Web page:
* Point-&-click adventure
Reviews for this game tend to hover around the 7-8 out of 10 range and I believe this is a reflection of it's position with the whole gamut of computer games. This is not a fair representation; taken within the context of the point-&-click adventure genre only, I contest that it one of the best such games ever made; a 9 out of 10, if you will.
Firstly, there is great atmosphere. You play as Sherlock Holmes and Dr. John Watson in the late nineteenth-century following the trail of the 'Jack the Ripper' murders. The graphics are basic but atmospheric; the closest comparison I could think of is that of Max Payne -- quite basic modelling but very high resolution photo-real textures. I play games on a five-year lag so I don't know what is expected in 2015, but the graphics conveyed what they needed to with minimal fuss and it was is enjoyable walking around the dark, misty streets of Whitechapel London.
But graphics are not more important than story or gameplay, and I mention them only because of the excellent atmosphere they lend to the game. The author of the Sherlock Holmes canon, Sir Arthur Conan Doyle, said at the time that he would never put Sherlock Holmes up against the likes of Jack the Ripper because he (Jack the Ripper) was nothing but an illogical maniac.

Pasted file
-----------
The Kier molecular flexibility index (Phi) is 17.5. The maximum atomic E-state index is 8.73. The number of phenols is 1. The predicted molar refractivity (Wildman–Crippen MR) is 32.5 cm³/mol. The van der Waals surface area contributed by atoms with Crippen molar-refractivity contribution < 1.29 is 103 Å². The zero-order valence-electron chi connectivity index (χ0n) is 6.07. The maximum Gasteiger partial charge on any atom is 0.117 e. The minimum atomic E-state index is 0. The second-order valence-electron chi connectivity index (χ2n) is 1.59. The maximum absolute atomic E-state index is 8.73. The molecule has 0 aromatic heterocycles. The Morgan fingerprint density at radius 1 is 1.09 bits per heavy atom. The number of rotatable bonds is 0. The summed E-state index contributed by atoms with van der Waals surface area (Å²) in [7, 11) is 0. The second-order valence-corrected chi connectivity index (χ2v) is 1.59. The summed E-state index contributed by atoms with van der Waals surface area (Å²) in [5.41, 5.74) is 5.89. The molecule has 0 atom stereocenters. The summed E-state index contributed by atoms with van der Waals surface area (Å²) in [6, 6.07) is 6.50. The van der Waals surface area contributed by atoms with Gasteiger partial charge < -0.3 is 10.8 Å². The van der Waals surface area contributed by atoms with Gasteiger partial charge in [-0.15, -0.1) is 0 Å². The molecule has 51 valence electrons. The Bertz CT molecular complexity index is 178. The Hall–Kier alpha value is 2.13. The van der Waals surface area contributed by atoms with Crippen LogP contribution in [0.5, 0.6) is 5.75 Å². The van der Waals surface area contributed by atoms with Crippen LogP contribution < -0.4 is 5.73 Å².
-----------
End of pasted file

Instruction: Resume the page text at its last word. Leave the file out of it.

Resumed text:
This game utterly succeeds in putting the logical thought process and investigation of Sherlock Holmes against the Ripper. It is a very educational game and you will learn a great deal about the Ripper's murders and walk through the details. It's an extremely gripping and detailed story that moves at a good pace but with a great deal of content (I think it took me some 20 hours to complete).
Puzzles in the game are handled in the modern style; that is, IQ-style logic puzzles that stand upon their own but are integrated into the game in some thematic manner. Whilst the traditional rub-things-together puzzling also exists, it is never excessive or confounding (like Sam & Max Hit the Road, for example). The only flaw with these puzzle diversions is that no instruction is provided on how the actual mechanics of the puzzle presented work and this is the one most-major flaw in the whole game.
Asides these, the game also includes 'Deduction Boards', an identi-fit system of matching known information with logical conclusions. This adds another level the puzzling in the game and strengthens the Sherlock Holmes narrative.
* Intense, authoritative story
* Very good ending, wrapping up an 'unsolved mystery'
* No paranormal nonsense that spoils so many modern Holmes works
* Some voice-acting is weak (Holmes is too wooden, but Watson is superb)
* Better hints could be provided by more varied and specific dialogue for particular scenes
* Cutscene animation is fairly crude
* Puzzles, whilst being none-too-difficult, offer no explanation of their mechanics